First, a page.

I had thought that moving to a bigger house with lots of cupboards would help, but the toys seem to have swelled behind closed doors and chaos is upon us. I met a pair of architects last week, living in an open-plan flat in London in apparent harmony with young children. There were, I realised, no cupboards. Everything was consciously on display, and therefore everything was ordered and valued. They admitted to frequent ‘toy culls’, and stuck to strong Montessori principles of only letting their children play with one toy at a time, and insisting they put it away nicely before getting another one out. “If you see everything, you remember to use it- whether it is a toy or a kitchen spice,” one of them told me from her beautifully ordered kitchen. “Children respond well to order and structure. They need to learn to  value their possessions, and that means looking after them carefully.”

Returning home, and wading through the deep litter of Lego and toy soldiers that carpet my 10-year-old’s bedroom, I could not help but feel I had missed a trick. But as I opened the toy cupboard doors, determined to begin the cull, an entire box of Playmobil fell onto my foot.  I hopped off to look for the hammer.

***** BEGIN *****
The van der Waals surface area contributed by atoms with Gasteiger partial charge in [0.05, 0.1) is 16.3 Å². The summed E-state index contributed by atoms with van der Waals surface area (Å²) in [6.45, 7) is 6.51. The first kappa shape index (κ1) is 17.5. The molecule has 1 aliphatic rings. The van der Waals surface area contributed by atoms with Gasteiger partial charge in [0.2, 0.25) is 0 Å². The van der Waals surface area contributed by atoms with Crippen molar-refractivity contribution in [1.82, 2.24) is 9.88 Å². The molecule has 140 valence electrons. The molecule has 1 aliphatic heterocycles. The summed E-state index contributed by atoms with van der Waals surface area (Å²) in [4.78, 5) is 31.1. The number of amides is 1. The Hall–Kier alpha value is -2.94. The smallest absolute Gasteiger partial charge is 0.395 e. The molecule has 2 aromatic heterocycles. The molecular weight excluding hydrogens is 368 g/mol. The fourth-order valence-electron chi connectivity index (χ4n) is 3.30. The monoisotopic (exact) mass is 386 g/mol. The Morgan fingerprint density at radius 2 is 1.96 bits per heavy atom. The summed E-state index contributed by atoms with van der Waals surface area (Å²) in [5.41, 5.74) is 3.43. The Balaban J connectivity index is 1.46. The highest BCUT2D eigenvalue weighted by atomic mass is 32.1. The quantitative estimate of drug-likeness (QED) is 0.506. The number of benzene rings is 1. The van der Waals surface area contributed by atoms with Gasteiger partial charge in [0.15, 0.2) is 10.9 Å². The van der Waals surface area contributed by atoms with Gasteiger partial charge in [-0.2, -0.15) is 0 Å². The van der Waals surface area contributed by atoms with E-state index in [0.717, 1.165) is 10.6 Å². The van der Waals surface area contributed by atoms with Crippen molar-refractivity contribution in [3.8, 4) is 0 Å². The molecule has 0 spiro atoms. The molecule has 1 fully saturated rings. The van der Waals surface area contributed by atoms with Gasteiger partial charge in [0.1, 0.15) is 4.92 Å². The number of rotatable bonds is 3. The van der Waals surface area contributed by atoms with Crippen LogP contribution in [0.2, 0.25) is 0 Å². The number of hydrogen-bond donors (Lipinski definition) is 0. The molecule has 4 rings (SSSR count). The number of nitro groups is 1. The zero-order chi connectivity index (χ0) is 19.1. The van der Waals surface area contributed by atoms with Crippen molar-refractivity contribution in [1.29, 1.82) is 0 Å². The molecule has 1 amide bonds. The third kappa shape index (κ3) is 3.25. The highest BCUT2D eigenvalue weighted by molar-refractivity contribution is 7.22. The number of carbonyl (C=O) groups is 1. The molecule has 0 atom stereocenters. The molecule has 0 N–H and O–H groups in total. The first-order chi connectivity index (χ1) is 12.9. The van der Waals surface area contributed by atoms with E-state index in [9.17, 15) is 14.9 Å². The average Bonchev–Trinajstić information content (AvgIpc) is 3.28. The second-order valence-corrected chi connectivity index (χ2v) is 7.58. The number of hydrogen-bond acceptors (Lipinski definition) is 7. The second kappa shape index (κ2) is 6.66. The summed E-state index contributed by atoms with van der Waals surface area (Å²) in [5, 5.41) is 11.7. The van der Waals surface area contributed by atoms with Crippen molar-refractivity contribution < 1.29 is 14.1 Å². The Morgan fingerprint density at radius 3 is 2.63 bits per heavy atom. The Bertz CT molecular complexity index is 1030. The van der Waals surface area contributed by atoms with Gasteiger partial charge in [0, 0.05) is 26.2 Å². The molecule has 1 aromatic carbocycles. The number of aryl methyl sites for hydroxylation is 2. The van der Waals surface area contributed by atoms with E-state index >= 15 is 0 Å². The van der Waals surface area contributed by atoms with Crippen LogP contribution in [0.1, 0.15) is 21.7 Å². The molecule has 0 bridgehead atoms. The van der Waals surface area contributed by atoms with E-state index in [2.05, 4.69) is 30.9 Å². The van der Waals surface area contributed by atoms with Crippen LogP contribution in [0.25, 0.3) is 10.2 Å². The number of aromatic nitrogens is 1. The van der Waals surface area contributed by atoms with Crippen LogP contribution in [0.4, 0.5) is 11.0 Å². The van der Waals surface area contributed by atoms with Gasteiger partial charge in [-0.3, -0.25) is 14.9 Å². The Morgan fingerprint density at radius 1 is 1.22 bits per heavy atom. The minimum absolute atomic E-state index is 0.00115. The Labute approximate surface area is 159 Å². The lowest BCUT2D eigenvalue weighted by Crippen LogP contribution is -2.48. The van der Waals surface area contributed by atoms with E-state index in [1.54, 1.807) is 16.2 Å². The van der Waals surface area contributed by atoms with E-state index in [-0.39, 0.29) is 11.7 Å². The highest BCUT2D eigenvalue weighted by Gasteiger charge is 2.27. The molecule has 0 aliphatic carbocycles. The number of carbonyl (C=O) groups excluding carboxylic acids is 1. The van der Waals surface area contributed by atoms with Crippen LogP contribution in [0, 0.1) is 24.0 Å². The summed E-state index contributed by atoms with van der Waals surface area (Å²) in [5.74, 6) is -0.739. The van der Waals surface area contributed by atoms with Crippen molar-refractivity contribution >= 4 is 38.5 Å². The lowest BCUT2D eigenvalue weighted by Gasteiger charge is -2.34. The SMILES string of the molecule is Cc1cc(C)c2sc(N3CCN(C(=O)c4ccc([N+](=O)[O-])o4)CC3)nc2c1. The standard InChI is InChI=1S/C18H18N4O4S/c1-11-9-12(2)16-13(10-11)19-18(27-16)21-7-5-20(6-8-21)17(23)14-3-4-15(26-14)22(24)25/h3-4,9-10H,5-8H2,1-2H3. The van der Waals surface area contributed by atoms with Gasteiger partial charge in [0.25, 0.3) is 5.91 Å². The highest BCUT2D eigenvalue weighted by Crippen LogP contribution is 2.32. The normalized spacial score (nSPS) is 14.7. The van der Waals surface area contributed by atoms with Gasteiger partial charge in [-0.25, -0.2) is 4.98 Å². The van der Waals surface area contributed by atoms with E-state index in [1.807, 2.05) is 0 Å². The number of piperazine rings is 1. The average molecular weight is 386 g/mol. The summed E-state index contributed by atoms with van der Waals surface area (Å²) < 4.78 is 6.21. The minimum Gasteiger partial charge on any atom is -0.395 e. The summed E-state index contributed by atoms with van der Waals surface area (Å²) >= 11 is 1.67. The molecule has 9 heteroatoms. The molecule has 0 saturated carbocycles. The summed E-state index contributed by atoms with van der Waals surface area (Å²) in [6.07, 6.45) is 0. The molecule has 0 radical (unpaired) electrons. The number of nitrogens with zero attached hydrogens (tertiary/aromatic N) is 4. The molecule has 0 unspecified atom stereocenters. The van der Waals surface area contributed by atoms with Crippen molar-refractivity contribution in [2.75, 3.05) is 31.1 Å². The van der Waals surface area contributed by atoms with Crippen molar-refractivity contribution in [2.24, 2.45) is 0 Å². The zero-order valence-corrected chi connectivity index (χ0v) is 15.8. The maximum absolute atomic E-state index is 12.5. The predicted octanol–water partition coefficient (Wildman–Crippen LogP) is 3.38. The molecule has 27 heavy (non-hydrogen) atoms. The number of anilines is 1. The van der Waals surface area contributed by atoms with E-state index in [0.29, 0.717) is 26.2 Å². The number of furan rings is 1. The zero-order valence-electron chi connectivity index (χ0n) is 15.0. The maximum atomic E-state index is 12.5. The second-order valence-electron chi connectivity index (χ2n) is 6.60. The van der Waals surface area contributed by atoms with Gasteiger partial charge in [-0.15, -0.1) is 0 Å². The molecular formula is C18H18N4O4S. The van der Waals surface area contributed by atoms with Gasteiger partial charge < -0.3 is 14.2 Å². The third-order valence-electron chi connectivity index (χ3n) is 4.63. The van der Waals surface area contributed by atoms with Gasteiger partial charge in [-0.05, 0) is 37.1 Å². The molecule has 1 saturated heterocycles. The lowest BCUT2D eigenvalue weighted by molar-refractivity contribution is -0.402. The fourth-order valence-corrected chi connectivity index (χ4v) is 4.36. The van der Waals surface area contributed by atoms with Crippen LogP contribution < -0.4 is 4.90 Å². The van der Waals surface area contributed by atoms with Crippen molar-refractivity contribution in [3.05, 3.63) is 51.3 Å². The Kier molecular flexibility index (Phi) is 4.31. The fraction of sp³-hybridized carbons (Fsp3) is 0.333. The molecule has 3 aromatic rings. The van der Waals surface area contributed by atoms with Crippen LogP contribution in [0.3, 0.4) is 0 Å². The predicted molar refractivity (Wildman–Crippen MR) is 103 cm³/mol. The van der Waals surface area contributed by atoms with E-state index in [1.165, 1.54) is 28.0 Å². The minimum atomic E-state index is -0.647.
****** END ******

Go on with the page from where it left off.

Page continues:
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Alternative realities

William gets a taste of reality

give a boy an ipod and they will sulk in their room; give a boy a kindling axe and he will feel like a man

There was a pick axe moment last weekend: either they came outside to help with the wood, or the ipods would be for the chop. There were complaints, excuses, delaying tactics, but once outside and put to task they were soon pink-cheeked and back to the violently physical, deliriously happy boys I thought I knew.

There is nothing like a hot ipod to tell you that your son is lying. Somehow the electronic devices that Boys 1 (10) and 2 (8) have patiently (and admirably) saved for have become the source of almost every argument (bar the one about flushing the loo). They say they are brushing their teeth when in fact they are playing Minecraft. They spot my laptop and beg for apps, seeking boyish fulfillment in Heligunners and Ishotgun Pro.

These shiny, long-coveted devices have become portals to an alternative reality, one which can make real life boring, and engaging seem far too much like hard work.

We now work on a rota of confiscation. Boy 1 lost his within days of buying it, got it back and then swiftly lost it for an entire week. For lying. About his Ipod. Boy 2 is fairing slightly better, if only for tempering his stories.